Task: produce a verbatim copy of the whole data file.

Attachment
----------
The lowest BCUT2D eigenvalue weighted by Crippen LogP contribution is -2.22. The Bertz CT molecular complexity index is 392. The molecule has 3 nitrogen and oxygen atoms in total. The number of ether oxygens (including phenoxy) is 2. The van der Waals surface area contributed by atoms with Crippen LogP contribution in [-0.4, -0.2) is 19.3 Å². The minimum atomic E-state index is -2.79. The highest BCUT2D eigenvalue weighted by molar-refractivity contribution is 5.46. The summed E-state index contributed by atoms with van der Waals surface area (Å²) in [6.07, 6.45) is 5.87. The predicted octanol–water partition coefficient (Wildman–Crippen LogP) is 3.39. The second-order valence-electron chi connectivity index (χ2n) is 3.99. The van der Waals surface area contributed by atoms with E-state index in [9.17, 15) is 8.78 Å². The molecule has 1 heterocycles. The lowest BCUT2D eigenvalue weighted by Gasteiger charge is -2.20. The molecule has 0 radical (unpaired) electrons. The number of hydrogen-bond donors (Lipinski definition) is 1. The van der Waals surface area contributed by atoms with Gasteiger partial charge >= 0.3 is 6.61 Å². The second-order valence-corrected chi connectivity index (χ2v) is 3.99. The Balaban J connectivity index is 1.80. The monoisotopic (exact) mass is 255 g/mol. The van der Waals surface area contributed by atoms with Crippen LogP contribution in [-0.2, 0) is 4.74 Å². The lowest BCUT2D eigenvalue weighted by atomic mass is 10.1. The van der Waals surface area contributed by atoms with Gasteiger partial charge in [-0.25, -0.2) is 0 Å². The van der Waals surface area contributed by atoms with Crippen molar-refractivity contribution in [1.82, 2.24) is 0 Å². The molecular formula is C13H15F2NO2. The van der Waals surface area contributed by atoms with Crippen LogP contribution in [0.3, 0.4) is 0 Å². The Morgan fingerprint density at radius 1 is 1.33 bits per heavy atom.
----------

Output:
The lowest BCUT2D eigenvalue weighted by Crippen LogP contribution is -2.22. The Bertz CT molecular complexity index is 392. The molecule has 3 nitrogen and oxygen atoms in total. The number of ether oxygens (including phenoxy) is 2. The van der Waals surface area contributed by atoms with Crippen LogP contribution in [-0.4, -0.2) is 19.3 Å². The minimum atomic E-state index is -2.79. The highest BCUT2D eigenvalue weighted by molar-refractivity contribution is 5.46. The summed E-state index contributed by atoms with van der Waals surface area (Å²) in [6.07, 6.45) is 5.87. The predicted octanol–water partition coefficient (Wildman–Crippen LogP) is 3.39. The second-order valence-electron chi connectivity index (χ2n) is 3.99. The van der Waals surface area contributed by atoms with E-state index in [9.17, 15) is 8.78 Å². The molecule has 1 heterocycles. The lowest BCUT2D eigenvalue weighted by Gasteiger charge is -2.20. The molecule has 0 radical (unpaired) electrons. The number of hydrogen-bond donors (Lipinski definition) is 1. The van der Waals surface area contributed by atoms with Gasteiger partial charge >= 0.3 is 6.61 Å². The second-order valence-corrected chi connectivity index (χ2v) is 3.99. The Balaban J connectivity index is 1.80. The monoisotopic (exact) mass is 255 g/mol. The van der Waals surface area contributed by atoms with Crippen LogP contribution in [-0.2, 0) is 4.74 Å². The lowest BCUT2D eigenvalue weighted by atomic mass is 10.1. The van der Waals surface area contributed by atoms with Gasteiger partial charge in [-0.25, -0.2) is 0 Å². The van der Waals surface area contributed by atoms with Crippen molar-refractivity contribution in [1.82, 2.24) is 0 Å². The molecular formula is C13H15F2NO2. The van der Waals surface area contributed by atoms with Crippen LogP contribution in [0.3, 0.4) is 0 Å². The Morgan fingerprint density at radius 1 is 1.33 bits per heavy atom.